Pacific Mut. Life Ins. Co. v. Hobbs, 168 Tenn. 690, 80 S.W.2d 662.
Reynolds v. Travelers' Ins. Co., 176 Wn. 36, 28 P.2d 310.
DaCorte v. New York Life Ins. Co., 114 W. Va. 172, 171 S.E. 248; Iannarelli v. Kansas City Life Ins. Co., 114 W. Va. 88, 171 S.E. 748.
Mutchnick v. John Hancock Mut. Life Ins. Co., 157 Misc. 598, 284 N.Y.S. 565, 573.
In collecting these authorities, those involving health and accident policies have not been included, although the rule is apparently thought applicable by the Supreme Court in Mutual Life Ins. Co. v. Johnson, supra, 293 U.S. 335, 338, 55 S.Ct. 154, 79 L.Ed. 398. However, my examination discloses that in some of the states a different rule is invoked in life insurance policies than is invoked with regard to notice of disability in health and accident policies. Some of the cases regarding health and accident policies may be found in an annotation, 54 A.L.R. 600, 611.
The cases excusing proof of loss as required by fire insurance policies because of insanity of the assured, were thought not applicable in Mutual Life Ins. Co. v. Johnson, supra.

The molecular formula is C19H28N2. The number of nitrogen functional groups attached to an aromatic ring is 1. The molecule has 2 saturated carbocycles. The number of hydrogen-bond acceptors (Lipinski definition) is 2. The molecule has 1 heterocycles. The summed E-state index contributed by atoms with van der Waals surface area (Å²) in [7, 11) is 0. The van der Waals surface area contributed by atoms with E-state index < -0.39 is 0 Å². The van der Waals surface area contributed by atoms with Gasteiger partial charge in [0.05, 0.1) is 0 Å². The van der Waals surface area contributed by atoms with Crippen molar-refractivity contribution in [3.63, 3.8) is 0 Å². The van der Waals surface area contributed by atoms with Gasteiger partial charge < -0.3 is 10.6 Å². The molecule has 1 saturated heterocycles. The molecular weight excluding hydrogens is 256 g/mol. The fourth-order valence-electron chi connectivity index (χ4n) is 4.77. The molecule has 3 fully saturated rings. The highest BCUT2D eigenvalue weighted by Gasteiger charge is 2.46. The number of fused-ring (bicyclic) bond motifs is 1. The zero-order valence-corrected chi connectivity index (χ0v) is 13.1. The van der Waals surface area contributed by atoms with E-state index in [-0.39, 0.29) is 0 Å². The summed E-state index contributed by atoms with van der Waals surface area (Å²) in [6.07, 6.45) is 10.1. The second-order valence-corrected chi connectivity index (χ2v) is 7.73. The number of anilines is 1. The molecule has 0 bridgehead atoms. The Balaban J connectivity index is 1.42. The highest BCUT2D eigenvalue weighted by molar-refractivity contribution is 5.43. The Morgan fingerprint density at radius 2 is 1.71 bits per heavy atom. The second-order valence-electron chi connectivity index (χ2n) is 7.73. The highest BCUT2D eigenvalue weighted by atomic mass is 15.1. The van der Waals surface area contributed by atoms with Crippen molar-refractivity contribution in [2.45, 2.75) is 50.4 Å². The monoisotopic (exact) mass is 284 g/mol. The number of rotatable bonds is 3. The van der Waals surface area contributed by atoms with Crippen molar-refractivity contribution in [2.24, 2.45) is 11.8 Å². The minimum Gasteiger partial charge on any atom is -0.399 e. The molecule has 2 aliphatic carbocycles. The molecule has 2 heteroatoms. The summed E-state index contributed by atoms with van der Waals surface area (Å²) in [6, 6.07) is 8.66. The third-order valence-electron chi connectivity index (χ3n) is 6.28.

Insurance Companies v. Boykin (Germania F. Ins. Co. v. Boykin), 12 Wall. (79 U.S.) 433, 20 L.Ed. 442; Hartford Fire Ins. Co. v. Doll (C.C.A. 7) 23 F.2d 443, 56 A.L R. 1059; Valisano v. Continental Ins. Co., 254 Mich. 122, 235 N.W. 868; Houseman v. Home Ins. Co., 78 W. Va. 203, 88 S.E. 1048, L.R.A. 1917A, 299.
The majority apparently make a distinction between the two classes of provisions. I have been unable to find a single authority making such a distinction. The cases are cited and quoted from indiscriminately. However, even if such distinction is made, the authorities are evenly balanced as to the correct rule.
In Mutual Life Ins. Co. v. Johnson, supra, it appears that whatever rule is applied, it is a construction of the contract by the court. Since Oregon has not yet decided the point, I believe we must adopt the construction which is most favorable to the insured. Stipcich v. Metropolitan Life Insurance Co., 277 U.S. 311, 322, 48 S.Ct. 512, 72 L.Ed. 895. Such a construction requires us to hold for appellant herein, and I therefore dissent.